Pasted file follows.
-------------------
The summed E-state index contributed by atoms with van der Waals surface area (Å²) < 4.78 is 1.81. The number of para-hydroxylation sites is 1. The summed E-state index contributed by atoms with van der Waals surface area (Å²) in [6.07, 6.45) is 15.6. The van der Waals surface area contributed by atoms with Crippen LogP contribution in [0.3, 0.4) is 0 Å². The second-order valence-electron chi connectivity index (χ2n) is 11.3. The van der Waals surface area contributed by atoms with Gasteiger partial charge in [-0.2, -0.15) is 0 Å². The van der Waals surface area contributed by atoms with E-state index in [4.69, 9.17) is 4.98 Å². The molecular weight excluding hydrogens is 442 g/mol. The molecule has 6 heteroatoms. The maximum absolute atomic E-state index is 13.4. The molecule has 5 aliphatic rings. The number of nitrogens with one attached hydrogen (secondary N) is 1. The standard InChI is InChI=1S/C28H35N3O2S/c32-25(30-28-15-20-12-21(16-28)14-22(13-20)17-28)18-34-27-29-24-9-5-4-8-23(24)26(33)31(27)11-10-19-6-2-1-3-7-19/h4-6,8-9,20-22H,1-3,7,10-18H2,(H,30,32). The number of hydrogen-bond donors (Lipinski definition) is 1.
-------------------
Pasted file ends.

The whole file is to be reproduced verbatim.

The summed E-state index contributed by atoms with van der Waals surface area (Å²) < 4.78 is 1.81. The number of para-hydroxylation sites is 1. The summed E-state index contributed by atoms with van der Waals surface area (Å²) in [6.07, 6.45) is 15.6. The van der Waals surface area contributed by atoms with Crippen LogP contribution in [0.3, 0.4) is 0 Å². The second-order valence-electron chi connectivity index (χ2n) is 11.3. The van der Waals surface area contributed by atoms with Gasteiger partial charge in [-0.2, -0.15) is 0 Å². The van der Waals surface area contributed by atoms with E-state index in [4.69, 9.17) is 4.98 Å². The molecular weight excluding hydrogens is 442 g/mol. The molecule has 6 heteroatoms. The maximum absolute atomic E-state index is 13.4. The molecule has 5 aliphatic rings. The number of nitrogens with one attached hydrogen (secondary N) is 1. The standard InChI is InChI=1S/C28H35N3O2S/c32-25(30-28-15-20-12-21(16-28)14-22(13-20)17-28)18-34-27-29-24-9-5-4-8-23(24)26(33)31(27)11-10-19-6-2-1-3-7-19/h4-6,8-9,20-22H,1-3,7,10-18H2,(H,30,32). The number of hydrogen-bond donors (Lipinski definition) is 1.